Matachica Hill Rainforest Canopy Lodge - Belize

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"Reef, rainforest and ruins," smiled Thom as we arrived and kicked off our shoes at Matachica, a beach resort on Ambergris Caye in Belize. He was summing up the attractions of this former British colony wedged on the Caribbean between Mexico and Guatemala, but my eyes were on the translucent jade-green water lapping a powder-sand beach. Hidden among a thicket of coconut palms were bungalows of all sorts and sizes. "La Isla Bonita," I replied. After all, it was Madonna who sang this sleepy little unpronounceable island into the mainstream with her Top-40 hit about it. Today, everyone just calls the island "San Pedro," after the main town just five miles south of Matachica.

We took a quick tour with the manager, and were impressed at the range of accommodations, something that makes Matachica perfect for everyone from honeymooners to groups of friends. They have beachfront casitas (beautiful white-washed bungalows just a coconut toss from the sea), two-bed (queen) sea view suites (farther back in the forest but slightly larger), sea breeze bungalows (quaint at 350 square feet, but with a small patio and hammock), two-story luxury Caribbean villas (can sleep four with two air-conditioned bedrooms and private bathrooms) and the creme-de-la-creme--the three-story beach mansion (3,000 feet of exclusive luxury with three bedrooms, private sun patio and kitchenette).

We're taken to our home-away-from-home, one of the two stilted and thatched luxury villas that sit on a low forested ridge, the height offering us a wonderfully sweeping view of the lagoon in front of the resort, and the dark blue water beyond the world's second largest barrier reef. Like the other bungalows, ours is a slice of Belize--polished wood floors, louvered sliding bedroom doors, plushly pillowed furniture and local art.


Cloud-light but warm feather duvets and the gentle hum of the ceiling fan (we prefer night winds to the air conditioner) rewarded our long day of traveling yesterday with a wonderful sleep.

We were up early this morning and back to San Pedro for our wild day-long adventure out to Belize's famed Blue Hole with the aptly named Amigos Del Mar, a PADI facility that offers non-divers a chance to explore this famous underwater cave. We cruise out 50 miles off the coast to the lovely Lighthouse Reef, one of four atolls in the Caribbean. The captain motored carefully into the channel where the turquoise shallows suddenly drop away in the 400-foot cobalt of the Blue Hole. The Maya believed that caves were portals to Xilbalba--literally "The Place of Fear." And dropping over the side of the Pro 48 dive boat to watch the divers slowly sink into the deep darkness, I felt a shiver run up my spine. Even snorkeling, we felt the awesome magic of this underwater realm as we cruised out of the warm shallows full of fish to watch the distant tinkle of bubbles far below.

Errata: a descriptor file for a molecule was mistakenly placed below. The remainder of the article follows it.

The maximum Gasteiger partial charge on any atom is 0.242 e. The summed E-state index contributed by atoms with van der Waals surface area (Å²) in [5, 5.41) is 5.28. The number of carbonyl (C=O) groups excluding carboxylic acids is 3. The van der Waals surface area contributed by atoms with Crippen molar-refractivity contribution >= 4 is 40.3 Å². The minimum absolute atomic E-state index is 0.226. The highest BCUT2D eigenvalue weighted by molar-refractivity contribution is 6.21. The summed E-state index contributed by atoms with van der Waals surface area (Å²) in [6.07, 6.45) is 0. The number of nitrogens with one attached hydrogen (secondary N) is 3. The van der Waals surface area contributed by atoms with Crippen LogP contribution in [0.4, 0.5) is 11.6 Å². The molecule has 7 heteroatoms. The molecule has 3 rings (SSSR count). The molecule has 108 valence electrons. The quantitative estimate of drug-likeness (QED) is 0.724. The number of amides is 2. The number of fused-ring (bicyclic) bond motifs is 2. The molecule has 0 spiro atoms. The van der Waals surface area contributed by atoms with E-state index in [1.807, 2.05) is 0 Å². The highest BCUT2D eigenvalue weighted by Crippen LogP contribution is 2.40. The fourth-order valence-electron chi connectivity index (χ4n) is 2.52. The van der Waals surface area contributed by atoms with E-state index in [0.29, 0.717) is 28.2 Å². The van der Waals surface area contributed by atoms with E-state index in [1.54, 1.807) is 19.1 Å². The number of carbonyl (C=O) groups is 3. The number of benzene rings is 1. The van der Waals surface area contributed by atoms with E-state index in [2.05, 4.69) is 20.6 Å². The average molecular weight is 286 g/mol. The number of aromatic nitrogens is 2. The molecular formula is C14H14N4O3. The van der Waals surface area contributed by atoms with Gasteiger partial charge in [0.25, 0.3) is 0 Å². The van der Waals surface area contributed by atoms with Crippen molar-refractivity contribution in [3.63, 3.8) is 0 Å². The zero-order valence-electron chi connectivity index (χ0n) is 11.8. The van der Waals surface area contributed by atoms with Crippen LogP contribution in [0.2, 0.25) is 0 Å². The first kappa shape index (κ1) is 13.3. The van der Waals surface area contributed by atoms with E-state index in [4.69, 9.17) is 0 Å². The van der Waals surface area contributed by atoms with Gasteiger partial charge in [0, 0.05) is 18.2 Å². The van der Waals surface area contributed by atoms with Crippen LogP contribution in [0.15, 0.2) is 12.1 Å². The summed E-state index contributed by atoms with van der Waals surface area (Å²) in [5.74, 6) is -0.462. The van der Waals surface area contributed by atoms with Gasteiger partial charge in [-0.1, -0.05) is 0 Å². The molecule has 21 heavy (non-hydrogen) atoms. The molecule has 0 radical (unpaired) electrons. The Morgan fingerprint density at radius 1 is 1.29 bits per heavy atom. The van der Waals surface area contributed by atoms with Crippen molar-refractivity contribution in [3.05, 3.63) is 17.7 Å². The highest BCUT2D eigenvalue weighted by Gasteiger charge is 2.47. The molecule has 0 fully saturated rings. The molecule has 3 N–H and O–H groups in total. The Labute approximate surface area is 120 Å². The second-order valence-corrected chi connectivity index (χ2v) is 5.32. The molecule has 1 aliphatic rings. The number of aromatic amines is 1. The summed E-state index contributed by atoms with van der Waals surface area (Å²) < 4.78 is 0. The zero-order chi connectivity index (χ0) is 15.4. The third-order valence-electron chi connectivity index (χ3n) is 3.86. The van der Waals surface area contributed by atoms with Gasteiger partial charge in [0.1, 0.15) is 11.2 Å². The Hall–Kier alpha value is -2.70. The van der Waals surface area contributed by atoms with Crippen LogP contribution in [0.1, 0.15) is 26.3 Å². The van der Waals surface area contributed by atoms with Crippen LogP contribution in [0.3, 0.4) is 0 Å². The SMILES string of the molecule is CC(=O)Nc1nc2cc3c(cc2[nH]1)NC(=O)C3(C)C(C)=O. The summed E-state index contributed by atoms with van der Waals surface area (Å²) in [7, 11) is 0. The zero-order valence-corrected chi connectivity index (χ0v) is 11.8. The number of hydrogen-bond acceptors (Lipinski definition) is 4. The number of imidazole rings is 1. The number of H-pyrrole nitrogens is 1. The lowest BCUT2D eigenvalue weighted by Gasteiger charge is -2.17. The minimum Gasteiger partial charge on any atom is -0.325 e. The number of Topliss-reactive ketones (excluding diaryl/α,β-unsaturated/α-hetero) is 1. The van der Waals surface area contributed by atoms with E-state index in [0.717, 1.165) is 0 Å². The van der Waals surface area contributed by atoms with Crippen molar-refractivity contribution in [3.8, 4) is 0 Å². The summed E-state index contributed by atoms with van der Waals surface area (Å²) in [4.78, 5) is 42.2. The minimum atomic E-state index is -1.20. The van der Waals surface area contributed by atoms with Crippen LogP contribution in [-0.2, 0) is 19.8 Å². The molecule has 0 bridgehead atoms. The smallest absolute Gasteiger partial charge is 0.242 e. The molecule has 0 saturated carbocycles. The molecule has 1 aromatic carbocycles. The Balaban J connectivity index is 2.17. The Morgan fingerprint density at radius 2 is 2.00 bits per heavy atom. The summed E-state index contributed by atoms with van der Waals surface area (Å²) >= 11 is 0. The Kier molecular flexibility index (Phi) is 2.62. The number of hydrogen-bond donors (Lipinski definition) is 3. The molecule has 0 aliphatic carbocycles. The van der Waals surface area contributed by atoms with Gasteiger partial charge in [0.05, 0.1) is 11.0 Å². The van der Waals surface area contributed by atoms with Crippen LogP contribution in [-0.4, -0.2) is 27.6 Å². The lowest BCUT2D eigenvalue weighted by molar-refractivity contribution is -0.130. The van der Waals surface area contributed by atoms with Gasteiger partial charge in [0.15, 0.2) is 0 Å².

We spent the rest of the day snorkeling shallow reefs full of schools of jacks and wrasse and draped in orange sponges and deep purple coral. At Half Moon Caye, seven miles south, we enjoyed an idyllic picnic lunch and do a little noisy and smelly bird-watching?more than 2,000 breeding pairs of red-footed boobies make their home here.

Back at Matachica at sunset, weary but relaxed, Thom and I enjoyed our first meal at Mambo, the resort's restaurant. Fit for a Mayan king, the thatch-roofed palapa is decorated with all sorts of local art, from paintings to ceramics. We, of course, appreciated the wonderful artists behind the scenes, as the chef delivered a rich plate of homemade fettuccine along with our two local Belikin beers. I was amused to see that the salt and pepper shakers were made from sea shells.


Today was a well-deserved rest day spent pampering ourselves at the resort spa. An hour wasn't going to do it today. Thom indulged in the 90-minute therapeutic massage, a marvelous whirl of Swedish, deep tissue and Shiatsu massage, while I had a sea salt and sea clay body mask massage followed by a one-hour aromatherapy massage. We were Jell-O by lunchtime, so the umbrella beach loungers beckoned. Tomorrow we'll do some snorkeling at the nearby Hol Chan Marine Reserve.

"Relaxed?" Thom asked over the pages of a dog-eared paperback from the resort's small library. "You'd better Belize it," I said.

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